On World Heritage Day, we’re highlighting some of the incredible sites that WWF is working to save. These sites belong to all of us, and together we can protect them for wildlife and people around the world.
In 2016 alone, 1,054 rhinos were reported killed in South Africa.This figure represents a loss in rhinos of approximately 6% in South Africa, which is close to the birth rate, meaning the population remains perilously close to the tipping point.
In one of the most climate-vulnerable countries on Earth, an unprecedented development project is building a model for adapting to climate change on a massive scale—by working with one village at a time.
Wild panda numbers are finally rebounding after years of decline. In September, the International Union for Conservation of Nature announced that pandas have been upgraded from “endangered” to “vulnerable.”
At least 2,000 years ago, people in the Americas began cultivating the cocoa tree for its dark, bitter beans, which they brewed into a drink spiced with hot peppers. Today, we blend the beans with milk and sugar and call the stuff chocolate.
People run for different reasons. Some hit the trails for the health benefits—to stay in shape and build cardio endurance. Others run to clear their minds or simply for fun. Nicole Bennion runs for a cause.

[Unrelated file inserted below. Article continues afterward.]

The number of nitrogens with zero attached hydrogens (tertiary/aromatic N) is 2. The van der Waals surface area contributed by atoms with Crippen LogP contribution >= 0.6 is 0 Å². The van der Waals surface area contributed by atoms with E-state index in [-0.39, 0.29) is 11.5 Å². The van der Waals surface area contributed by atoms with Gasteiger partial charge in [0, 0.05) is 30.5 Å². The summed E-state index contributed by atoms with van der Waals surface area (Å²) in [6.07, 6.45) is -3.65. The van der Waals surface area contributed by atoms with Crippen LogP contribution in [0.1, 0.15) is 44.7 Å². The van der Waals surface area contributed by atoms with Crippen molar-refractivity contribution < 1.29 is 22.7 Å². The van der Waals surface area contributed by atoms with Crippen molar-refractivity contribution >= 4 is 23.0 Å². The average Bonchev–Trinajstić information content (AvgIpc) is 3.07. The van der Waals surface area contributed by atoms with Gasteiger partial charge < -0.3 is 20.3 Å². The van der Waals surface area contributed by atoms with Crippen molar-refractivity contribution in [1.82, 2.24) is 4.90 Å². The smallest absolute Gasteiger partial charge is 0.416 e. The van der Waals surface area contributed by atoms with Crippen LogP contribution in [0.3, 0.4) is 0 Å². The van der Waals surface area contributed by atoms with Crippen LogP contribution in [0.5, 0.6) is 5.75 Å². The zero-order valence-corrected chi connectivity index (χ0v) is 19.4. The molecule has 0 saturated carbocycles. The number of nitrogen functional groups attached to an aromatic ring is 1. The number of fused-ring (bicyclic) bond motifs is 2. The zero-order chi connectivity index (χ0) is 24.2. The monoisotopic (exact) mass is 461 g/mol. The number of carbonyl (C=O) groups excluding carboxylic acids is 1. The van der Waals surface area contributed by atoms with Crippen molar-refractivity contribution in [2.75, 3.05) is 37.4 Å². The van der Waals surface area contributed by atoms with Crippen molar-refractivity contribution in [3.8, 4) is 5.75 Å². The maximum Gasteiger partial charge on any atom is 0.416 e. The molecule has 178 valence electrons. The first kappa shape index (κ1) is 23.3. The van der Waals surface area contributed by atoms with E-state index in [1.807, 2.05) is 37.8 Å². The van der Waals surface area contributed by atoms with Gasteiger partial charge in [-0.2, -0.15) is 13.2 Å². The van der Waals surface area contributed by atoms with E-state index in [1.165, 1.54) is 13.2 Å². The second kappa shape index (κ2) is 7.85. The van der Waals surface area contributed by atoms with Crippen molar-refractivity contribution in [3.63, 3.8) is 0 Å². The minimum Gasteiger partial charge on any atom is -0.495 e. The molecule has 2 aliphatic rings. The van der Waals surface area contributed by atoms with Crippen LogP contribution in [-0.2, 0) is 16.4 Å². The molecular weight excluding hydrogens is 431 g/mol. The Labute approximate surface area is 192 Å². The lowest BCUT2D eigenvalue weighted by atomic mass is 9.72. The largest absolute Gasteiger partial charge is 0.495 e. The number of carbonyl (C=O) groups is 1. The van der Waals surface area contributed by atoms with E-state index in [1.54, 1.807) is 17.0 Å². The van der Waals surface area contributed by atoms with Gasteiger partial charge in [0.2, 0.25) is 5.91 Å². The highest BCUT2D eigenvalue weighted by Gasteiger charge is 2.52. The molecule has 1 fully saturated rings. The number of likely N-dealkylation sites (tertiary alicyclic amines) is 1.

Launched in 2015, Oceans X Labs is a joint initiative of WWF and Conservation X Labs that, drawing on the venture tech model, aims to support and encourage innovators as they develop new approaches to addressing some of the ocean’s biggest problems.
Every year, trillions of gallons of rainfall and snowmelt pour into the grasslands of the Northern
Great Plains. But the role the grasslands play in capturing all that liquid is often poorly understood. Enter the rainfall simulator.
Conservationists have been working in the Dawna Tenasserim Landscape—which spans the Thailand/Myanmar border—for years. Rarely, though, do they get to see this magnificent wilderness area from the air.
The Iberian lynx is one of the world’s most endangered cat species. Once found in Spain, Portugal, and parts of France, this small, short-tailed carnivore is now mostly confined to a few regions of Spain.